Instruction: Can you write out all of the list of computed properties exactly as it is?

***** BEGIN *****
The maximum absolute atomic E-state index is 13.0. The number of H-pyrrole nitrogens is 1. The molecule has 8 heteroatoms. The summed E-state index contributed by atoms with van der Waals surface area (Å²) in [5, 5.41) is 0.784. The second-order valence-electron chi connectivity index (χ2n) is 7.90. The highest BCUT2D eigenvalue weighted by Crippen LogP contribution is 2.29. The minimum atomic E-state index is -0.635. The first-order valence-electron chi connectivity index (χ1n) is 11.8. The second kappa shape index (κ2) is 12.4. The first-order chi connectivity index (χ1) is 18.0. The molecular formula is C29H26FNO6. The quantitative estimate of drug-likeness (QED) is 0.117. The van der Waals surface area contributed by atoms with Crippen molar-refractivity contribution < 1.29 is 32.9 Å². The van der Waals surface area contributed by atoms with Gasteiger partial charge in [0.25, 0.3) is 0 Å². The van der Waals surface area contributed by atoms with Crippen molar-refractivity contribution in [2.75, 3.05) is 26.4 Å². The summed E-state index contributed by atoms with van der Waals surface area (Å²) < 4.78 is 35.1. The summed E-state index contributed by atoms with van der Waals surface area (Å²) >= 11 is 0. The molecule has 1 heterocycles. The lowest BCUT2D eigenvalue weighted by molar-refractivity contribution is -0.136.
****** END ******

The maximum absolute atomic E-state index is 13.0. The number of H-pyrrole nitrogens is 1. The molecule has 8 heteroatoms. The summed E-state index contributed by atoms with van der Waals surface area (Å²) in [5, 5.41) is 0.784. The second-order valence-electron chi connectivity index (χ2n) is 7.90. The highest BCUT2D eigenvalue weighted by Crippen LogP contribution is 2.29. The minimum atomic E-state index is -0.635. The first-order valence-electron chi connectivity index (χ1n) is 11.8. The second kappa shape index (κ2) is 12.4. The first-order chi connectivity index (χ1) is 18.0. The molecular formula is C29H26FNO6. The quantitative estimate of drug-likeness (QED) is 0.117. The van der Waals surface area contributed by atoms with Crippen molar-refractivity contribution < 1.29 is 32.9 Å². The van der Waals surface area contributed by atoms with Gasteiger partial charge in [0.25, 0.3) is 0 Å². The van der Waals surface area contributed by atoms with Crippen molar-refractivity contribution in [2.75, 3.05) is 26.4 Å². The summed E-state index contributed by atoms with van der Waals surface area (Å²) < 4.78 is 35.1. The summed E-state index contributed by atoms with van der Waals surface area (Å²) >= 11 is 0. The molecule has 1 heterocycles. The lowest BCUT2D eigenvalue weighted by molar-refractivity contribution is -0.136.